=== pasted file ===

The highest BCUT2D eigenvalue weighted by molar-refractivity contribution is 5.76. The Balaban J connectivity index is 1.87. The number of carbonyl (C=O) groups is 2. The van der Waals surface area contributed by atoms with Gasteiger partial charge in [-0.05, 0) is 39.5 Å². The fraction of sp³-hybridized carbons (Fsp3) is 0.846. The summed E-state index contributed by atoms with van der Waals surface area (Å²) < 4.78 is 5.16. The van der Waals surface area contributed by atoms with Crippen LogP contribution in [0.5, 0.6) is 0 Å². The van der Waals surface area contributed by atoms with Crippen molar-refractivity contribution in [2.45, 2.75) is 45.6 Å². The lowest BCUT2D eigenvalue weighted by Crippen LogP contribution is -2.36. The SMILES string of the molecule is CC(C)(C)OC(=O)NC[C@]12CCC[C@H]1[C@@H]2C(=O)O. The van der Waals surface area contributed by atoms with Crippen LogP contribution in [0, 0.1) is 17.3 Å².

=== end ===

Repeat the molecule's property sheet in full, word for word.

The highest BCUT2D eigenvalue weighted by molar-refractivity contribution is 5.76. The Balaban J connectivity index is 1.87. The number of carbonyl (C=O) groups is 2. The van der Waals surface area contributed by atoms with Gasteiger partial charge in [-0.05, 0) is 39.5 Å². The fraction of sp³-hybridized carbons (Fsp3) is 0.846. The summed E-state index contributed by atoms with van der Waals surface area (Å²) < 4.78 is 5.16. The van der Waals surface area contributed by atoms with Crippen LogP contribution in [0.5, 0.6) is 0 Å². The van der Waals surface area contributed by atoms with Crippen molar-refractivity contribution in [2.45, 2.75) is 45.6 Å². The lowest BCUT2D eigenvalue weighted by Crippen LogP contribution is -2.36. The SMILES string of the molecule is CC(C)(C)OC(=O)NC[C@]12CCC[C@H]1[C@@H]2C(=O)O. The van der Waals surface area contributed by atoms with Crippen LogP contribution in [0, 0.1) is 17.3 Å².